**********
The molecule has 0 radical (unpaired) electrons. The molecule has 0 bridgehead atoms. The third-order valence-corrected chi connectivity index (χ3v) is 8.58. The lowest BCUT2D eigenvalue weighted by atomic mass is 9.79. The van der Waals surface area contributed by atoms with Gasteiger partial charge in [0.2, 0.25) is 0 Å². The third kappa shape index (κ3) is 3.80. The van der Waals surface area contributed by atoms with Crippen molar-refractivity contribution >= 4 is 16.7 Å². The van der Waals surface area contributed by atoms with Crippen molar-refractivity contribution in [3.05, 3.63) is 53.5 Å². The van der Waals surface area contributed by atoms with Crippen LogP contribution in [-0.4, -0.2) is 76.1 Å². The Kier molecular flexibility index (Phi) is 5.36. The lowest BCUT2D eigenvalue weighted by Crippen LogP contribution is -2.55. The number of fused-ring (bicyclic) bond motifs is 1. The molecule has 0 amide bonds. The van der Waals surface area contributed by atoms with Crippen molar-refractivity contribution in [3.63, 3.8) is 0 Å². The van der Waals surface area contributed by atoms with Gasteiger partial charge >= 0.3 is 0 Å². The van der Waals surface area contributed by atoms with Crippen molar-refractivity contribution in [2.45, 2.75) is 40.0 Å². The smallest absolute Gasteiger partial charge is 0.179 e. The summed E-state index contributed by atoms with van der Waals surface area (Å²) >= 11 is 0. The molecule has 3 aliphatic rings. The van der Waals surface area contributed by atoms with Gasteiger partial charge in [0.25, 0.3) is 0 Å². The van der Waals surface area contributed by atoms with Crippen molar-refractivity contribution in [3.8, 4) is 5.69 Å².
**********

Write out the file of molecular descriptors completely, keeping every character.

The molecule has 0 radical (unpaired) electrons. The molecule has 0 bridgehead atoms. The third-order valence-corrected chi connectivity index (χ3v) is 8.58. The lowest BCUT2D eigenvalue weighted by atomic mass is 9.79. The van der Waals surface area contributed by atoms with Gasteiger partial charge in [0.2, 0.25) is 0 Å². The third kappa shape index (κ3) is 3.80. The van der Waals surface area contributed by atoms with Crippen molar-refractivity contribution >= 4 is 16.7 Å². The van der Waals surface area contributed by atoms with Crippen molar-refractivity contribution in [3.05, 3.63) is 53.5 Å². The van der Waals surface area contributed by atoms with Crippen LogP contribution in [-0.4, -0.2) is 76.1 Å². The Kier molecular flexibility index (Phi) is 5.36. The lowest BCUT2D eigenvalue weighted by Crippen LogP contribution is -2.55. The number of fused-ring (bicyclic) bond motifs is 1. The molecule has 0 amide bonds. The van der Waals surface area contributed by atoms with Crippen molar-refractivity contribution in [3.63, 3.8) is 0 Å². The van der Waals surface area contributed by atoms with Gasteiger partial charge >= 0.3 is 0 Å². The van der Waals surface area contributed by atoms with Crippen molar-refractivity contribution in [2.45, 2.75) is 40.0 Å². The smallest absolute Gasteiger partial charge is 0.179 e. The summed E-state index contributed by atoms with van der Waals surface area (Å²) >= 11 is 0. The molecule has 3 aliphatic rings. The van der Waals surface area contributed by atoms with Gasteiger partial charge in [0.25, 0.3) is 0 Å². The van der Waals surface area contributed by atoms with Crippen molar-refractivity contribution in [3.8, 4) is 5.69 Å².